In 2014, our nation's high school graduation rate topped 80 percent for the first time in U.S. history.1 Hispanic/Latino students were the subgroups with the greatest improvements in graduation rates. Between 2006 and 2012, the graduation rates of Latino students grew 15 percentage points. This fast-growing student population also increased 4.2 percentage points from 2011 to 2013 in Adjusted Cohort Graduation Rate (ACGR) reporting, according to "Building a Nation, Executive Brief: Overview of 2012-13 High School Graduation Rates."
Unfortunately, despite these gains, the high school graduation rates of Hispanic/Latino students still fall below the national average of 81.4 percent. According to the National Education Association, 52.4 percent of Hispanics age 25 and older had a high school diploma in the 2000 consensus, whereas 85.5 percent of white people had a high school diploma. Furthermore, 10.4 percent of Hispanics had bachelor's degrees at this time and 27 percent of whites had bachelor's degrees.2 Our nation, academic communities and educational leaders have a responsibility to continue to strengthen the position of our Hispanic and Latino students in order to achieve the nationwide goal of a 90 percent graduation rate by 2020.3
Educating Our Latino Communities
The Latino population has made up more than half of the total U.S. population growth within the past decade, NCSL reports,4 and Latino populations more than doubled in nine states. The 2010 Census reported that 50.5 million Americans identified themselves as Latinos. Our nation's economy is dependent upon meeting the needs of and improving education outcomes for this growing population. Jobs increasingly require a postsecondary degree or certificate, and our nation's largest population is being held back.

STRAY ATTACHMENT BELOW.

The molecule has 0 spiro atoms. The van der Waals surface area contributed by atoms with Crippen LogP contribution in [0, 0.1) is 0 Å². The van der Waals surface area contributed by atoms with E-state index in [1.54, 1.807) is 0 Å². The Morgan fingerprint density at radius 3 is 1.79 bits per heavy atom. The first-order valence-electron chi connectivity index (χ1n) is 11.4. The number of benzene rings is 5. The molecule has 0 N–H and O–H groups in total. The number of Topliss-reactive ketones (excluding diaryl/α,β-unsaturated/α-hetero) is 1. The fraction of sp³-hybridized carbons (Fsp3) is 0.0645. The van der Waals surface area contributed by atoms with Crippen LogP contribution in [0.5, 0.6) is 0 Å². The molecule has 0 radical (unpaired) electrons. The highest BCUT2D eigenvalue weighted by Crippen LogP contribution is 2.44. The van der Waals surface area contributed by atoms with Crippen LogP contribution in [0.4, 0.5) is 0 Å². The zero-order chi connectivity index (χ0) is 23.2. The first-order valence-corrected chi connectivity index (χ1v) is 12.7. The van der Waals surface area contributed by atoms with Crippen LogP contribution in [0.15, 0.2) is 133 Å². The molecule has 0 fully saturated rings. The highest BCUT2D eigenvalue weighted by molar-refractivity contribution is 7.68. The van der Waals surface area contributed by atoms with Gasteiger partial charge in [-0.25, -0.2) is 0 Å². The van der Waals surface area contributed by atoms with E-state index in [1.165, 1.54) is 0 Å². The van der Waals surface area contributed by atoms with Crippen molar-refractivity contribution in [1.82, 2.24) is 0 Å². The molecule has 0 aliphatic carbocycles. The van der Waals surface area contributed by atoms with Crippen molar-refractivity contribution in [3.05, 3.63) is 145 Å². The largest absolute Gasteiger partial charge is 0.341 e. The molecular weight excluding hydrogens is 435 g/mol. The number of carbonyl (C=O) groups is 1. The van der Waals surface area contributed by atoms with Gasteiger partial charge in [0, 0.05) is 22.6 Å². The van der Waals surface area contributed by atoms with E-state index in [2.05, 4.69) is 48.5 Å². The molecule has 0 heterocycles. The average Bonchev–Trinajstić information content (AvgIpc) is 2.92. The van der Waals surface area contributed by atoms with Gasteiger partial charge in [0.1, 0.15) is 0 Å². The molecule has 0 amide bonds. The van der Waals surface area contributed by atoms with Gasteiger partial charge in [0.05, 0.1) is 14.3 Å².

Latino students who graduate high school and earn a college degree can ultimately earn higher wages, improve their quality of living and boost their financial contribution to state and national economies. Although addressing the educational disadvantages of Latino students is a matter of social justice and equality, it's also necessary to boost our country's competitiveness in the 21st century workforce, according to Gabriel Sanchez Zinny, president of Kuepa.com and The Huffington Post contributor.5 Educating the Latino community supports a prospering economic future.
To help support this fast growing population of Latino students, high schools have a responsibility to implement solutions that meet the needs of Latino students, setting them up for success. High school administrators, counselors and educators can help improve the educational experiences of Latino students with these strategies:4
- Setting expectations in the classroom to show instructors believe all students are capable of meeting these standards.
- Inspire and motivate faculty to invest in the performance of their students.
- Deliver a curriculum designed for career and college readiness.
- Identify what career or college options make the best next step for high school students after graduation.
- Help students make a connection between education and high-demand, high-paying job opportunities; create value and relevancy around completing education.
- Foster community outreach aligned with appropriate cultural understanding. For instance, identify which local employers that appeal to your students.
- Provide effective student outreach on college opportunities and preparation.
- Offer mentorship, peer support, tutoring and work-study programs.
- For those interested in college but weary of the expense, emphasize that many colleges are easily accessible with low-cost, financial support and flexibility. Inform families of financial options are available for college and ensure step-by-step assistance is accessible.
By implementing these strategies and educational models customized to Latino students, high schools can better prepare this cohort for graduation and continuing education. Educating this community of accelerated growth can subsequently help our nation achieve a 90 percent high school graduation rate and sustain our country's economic prowess.
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Resources: (1) For the first time, the U.S. high school graduation rate tops 80 percent, report finds (2) Hispanics: Education Issues (3) Building a Grad Nation (4) Ensuring Latino Success in College and the Workforce (5) As Latino Community Increases, College Education Numbers Decrease (6) Wealth inequality has widened along racial, ethnic lines since end of Great Recession (7) Latinos and Education: Explaining the Attainment Gap